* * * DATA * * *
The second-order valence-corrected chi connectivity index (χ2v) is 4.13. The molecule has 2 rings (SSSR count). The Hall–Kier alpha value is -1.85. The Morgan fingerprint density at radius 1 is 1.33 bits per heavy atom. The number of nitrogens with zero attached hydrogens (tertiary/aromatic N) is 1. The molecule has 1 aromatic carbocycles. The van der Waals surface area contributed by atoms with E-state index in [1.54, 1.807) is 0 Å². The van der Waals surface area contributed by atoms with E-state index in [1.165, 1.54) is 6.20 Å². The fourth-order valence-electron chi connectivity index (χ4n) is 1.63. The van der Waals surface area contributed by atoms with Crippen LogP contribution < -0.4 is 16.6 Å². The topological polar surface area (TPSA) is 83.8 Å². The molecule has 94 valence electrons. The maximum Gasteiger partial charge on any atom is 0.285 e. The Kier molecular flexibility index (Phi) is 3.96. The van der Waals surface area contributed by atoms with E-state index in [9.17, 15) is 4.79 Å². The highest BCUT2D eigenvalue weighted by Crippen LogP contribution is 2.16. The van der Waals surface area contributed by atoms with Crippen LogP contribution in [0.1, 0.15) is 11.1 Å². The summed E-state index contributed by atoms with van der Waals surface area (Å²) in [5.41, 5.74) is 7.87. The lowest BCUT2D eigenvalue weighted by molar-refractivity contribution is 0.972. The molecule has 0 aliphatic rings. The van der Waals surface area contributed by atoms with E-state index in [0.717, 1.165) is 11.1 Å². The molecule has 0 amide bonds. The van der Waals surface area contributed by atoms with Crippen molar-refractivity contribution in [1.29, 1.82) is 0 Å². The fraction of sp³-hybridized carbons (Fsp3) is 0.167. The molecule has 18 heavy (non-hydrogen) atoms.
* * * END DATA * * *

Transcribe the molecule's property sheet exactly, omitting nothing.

The second-order valence-corrected chi connectivity index (χ2v) is 4.13. The molecule has 2 rings (SSSR count). The Hall–Kier alpha value is -1.85. The Morgan fingerprint density at radius 1 is 1.33 bits per heavy atom. The number of nitrogens with zero attached hydrogens (tertiary/aromatic N) is 1. The molecule has 1 aromatic carbocycles. The van der Waals surface area contributed by atoms with E-state index in [1.54, 1.807) is 0 Å². The van der Waals surface area contributed by atoms with E-state index in [1.165, 1.54) is 6.20 Å². The fourth-order valence-electron chi connectivity index (χ4n) is 1.63. The van der Waals surface area contributed by atoms with Crippen LogP contribution < -0.4 is 16.6 Å². The topological polar surface area (TPSA) is 83.8 Å². The molecule has 94 valence electrons. The maximum Gasteiger partial charge on any atom is 0.285 e. The Kier molecular flexibility index (Phi) is 3.96. The van der Waals surface area contributed by atoms with E-state index in [9.17, 15) is 4.79 Å². The highest BCUT2D eigenvalue weighted by Crippen LogP contribution is 2.16. The van der Waals surface area contributed by atoms with Crippen LogP contribution in [0.1, 0.15) is 11.1 Å². The summed E-state index contributed by atoms with van der Waals surface area (Å²) in [5.41, 5.74) is 7.87. The lowest BCUT2D eigenvalue weighted by molar-refractivity contribution is 0.972. The molecule has 0 aliphatic rings. The van der Waals surface area contributed by atoms with E-state index in [0.717, 1.165) is 11.1 Å². The molecule has 0 amide bonds. The van der Waals surface area contributed by atoms with Crippen molar-refractivity contribution in [1.29, 1.82) is 0 Å². The fraction of sp³-hybridized carbons (Fsp3) is 0.167. The molecule has 18 heavy (non-hydrogen) atoms.